Effects of Ultraearly Intravenous Thrombolysis on Outcomes in Ischemic Stroke
The STEMO (Stroke Emergency Mobile) Group
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The effects of intravenous thrombolysis (IVT) in ischemic stroke are time dependent.1,2 Because of delays in conventional stroke workup, previous randomized IVT trials were unable to include patients with onset-to-treatment time (OTT) ≤60 minutes of symptom onset. With the invention of computed tomography–equipped mobile stroke units (MSUs), a relevant proportion of patients treated on such ambulances receive IVT within this ultraearly time window.3 In this study, we assessed the effects of IVT on 3-month functional outcome and mortality in different OTT intervals, including the first hour after onset, using a pooled analysis of 2 prospective prehospital and in-hospital registries in Berlin/Germany.4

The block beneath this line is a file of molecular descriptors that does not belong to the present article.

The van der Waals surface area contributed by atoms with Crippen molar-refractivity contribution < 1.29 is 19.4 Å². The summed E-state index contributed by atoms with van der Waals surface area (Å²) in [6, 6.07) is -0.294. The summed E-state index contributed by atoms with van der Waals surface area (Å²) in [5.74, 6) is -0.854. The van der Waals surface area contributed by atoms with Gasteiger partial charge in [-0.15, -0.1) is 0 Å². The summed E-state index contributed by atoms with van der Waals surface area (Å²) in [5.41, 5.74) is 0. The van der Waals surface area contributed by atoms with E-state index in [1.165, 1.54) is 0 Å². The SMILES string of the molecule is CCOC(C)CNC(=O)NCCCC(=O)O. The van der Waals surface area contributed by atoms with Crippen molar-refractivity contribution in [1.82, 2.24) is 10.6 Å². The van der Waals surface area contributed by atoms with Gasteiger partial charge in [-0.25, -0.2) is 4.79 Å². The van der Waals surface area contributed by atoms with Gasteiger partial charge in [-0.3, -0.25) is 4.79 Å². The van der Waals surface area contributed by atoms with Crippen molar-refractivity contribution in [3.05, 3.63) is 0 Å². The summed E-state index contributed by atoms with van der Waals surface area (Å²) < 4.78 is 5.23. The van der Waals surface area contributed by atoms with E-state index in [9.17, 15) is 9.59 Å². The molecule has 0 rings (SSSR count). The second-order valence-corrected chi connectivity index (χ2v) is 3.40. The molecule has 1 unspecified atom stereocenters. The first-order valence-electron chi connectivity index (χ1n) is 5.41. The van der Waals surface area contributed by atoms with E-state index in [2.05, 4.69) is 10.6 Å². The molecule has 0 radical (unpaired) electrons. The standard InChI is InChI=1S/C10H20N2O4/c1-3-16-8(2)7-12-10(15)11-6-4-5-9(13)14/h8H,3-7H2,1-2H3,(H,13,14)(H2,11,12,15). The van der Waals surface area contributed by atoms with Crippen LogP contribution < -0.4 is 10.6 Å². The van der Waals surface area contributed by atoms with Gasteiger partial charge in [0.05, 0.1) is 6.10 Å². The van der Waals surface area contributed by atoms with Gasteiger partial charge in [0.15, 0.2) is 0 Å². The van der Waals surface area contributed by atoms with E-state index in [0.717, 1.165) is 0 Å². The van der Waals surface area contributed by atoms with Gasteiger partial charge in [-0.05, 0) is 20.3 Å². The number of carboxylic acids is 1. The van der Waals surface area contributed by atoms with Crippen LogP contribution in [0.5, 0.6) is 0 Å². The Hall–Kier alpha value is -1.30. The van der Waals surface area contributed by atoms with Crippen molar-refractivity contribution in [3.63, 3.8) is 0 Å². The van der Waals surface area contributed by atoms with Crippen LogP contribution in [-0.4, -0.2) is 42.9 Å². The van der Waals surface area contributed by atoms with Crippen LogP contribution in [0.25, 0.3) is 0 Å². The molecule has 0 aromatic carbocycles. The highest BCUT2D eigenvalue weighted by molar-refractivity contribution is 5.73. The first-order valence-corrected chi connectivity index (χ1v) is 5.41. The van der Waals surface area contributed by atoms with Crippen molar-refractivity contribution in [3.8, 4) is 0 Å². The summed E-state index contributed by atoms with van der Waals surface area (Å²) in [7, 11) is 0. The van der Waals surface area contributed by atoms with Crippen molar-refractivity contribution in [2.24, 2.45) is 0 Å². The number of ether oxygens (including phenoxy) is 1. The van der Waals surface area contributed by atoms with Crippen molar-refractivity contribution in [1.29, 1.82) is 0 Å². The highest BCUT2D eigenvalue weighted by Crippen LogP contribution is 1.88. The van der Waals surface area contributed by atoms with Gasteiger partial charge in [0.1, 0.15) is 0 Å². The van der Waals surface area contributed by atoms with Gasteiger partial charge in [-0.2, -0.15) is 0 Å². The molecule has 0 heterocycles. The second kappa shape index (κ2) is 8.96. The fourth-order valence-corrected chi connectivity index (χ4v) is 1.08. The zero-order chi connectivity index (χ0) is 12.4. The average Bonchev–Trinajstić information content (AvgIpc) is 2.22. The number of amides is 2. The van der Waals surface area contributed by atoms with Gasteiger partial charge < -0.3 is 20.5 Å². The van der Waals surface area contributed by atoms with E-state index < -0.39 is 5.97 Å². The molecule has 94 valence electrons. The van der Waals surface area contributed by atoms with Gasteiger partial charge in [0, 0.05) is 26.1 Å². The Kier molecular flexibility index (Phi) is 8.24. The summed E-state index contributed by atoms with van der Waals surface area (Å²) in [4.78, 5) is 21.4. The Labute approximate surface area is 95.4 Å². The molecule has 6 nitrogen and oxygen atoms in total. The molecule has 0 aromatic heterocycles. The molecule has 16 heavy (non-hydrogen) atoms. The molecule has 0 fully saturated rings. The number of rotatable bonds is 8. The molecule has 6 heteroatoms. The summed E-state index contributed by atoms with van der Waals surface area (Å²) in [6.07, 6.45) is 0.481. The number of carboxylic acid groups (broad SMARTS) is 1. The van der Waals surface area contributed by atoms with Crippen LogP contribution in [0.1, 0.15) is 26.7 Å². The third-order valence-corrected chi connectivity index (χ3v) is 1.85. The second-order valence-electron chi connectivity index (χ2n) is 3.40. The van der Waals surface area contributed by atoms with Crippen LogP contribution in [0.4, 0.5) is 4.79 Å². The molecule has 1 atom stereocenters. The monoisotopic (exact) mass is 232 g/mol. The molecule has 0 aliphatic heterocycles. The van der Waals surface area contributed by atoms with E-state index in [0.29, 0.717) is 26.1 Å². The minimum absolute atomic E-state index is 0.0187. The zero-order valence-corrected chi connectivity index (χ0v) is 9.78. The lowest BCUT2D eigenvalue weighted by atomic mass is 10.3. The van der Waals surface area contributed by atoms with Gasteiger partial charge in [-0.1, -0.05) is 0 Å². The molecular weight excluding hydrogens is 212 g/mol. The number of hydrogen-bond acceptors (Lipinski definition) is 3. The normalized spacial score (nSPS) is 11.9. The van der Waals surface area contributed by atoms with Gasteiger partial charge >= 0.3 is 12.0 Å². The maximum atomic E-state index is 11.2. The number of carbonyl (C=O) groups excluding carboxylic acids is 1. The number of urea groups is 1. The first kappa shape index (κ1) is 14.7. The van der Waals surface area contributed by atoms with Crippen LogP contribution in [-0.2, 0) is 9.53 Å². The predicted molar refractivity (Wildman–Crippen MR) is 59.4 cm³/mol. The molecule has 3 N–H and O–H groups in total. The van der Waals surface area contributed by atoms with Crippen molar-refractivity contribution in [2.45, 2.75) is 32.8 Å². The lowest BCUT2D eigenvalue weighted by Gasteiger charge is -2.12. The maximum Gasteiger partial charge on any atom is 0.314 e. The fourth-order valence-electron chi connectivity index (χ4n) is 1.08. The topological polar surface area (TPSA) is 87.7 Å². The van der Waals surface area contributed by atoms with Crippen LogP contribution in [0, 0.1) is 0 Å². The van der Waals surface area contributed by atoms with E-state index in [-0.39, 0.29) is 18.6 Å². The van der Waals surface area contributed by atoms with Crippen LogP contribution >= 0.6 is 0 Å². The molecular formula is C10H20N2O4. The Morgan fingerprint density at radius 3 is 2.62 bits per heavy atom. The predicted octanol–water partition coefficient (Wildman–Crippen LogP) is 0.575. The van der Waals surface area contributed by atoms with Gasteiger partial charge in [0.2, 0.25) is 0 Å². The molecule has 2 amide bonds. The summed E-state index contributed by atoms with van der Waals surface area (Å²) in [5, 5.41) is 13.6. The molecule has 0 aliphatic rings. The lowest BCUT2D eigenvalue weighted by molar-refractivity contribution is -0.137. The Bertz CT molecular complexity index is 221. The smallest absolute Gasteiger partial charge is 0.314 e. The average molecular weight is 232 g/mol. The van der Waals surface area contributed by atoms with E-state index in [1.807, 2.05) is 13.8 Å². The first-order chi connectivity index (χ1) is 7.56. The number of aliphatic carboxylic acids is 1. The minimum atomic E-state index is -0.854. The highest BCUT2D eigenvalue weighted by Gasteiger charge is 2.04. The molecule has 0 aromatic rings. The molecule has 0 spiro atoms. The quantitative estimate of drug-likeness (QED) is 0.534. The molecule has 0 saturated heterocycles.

Methods of patient inclusion and documentation in the 2 registries were described elsewhere4 (URL: http://www.clinicaltrials.gov. Unique identifier: NCT02358772). Briefly, all patients admitted through emergency medical services who received IVT between February 5, 2011, and March 5, 2015, were included in the registries. The prehospital registry included patients thrombolysed in an MSU and admitted to the nearest stroke unit thereafter. Intra-arterial treatment was optional in patients with occlusion of proximal intracranial arteries in both cohorts. The in-hospital registry comprised patients receiving IVT at Charité-Universitätsmedizin, Campus Benjamin Franklin. We excluded patients with nonstroke diagnosis, IVT without known exact (witnessed) time of onset, denial/withdrawal of informed consent for follow-up, missing 3-month follow-up, or incomplete documentation of data used in the multivariable analyses.
For the pooled analyses of time-to-treatment effects, we included …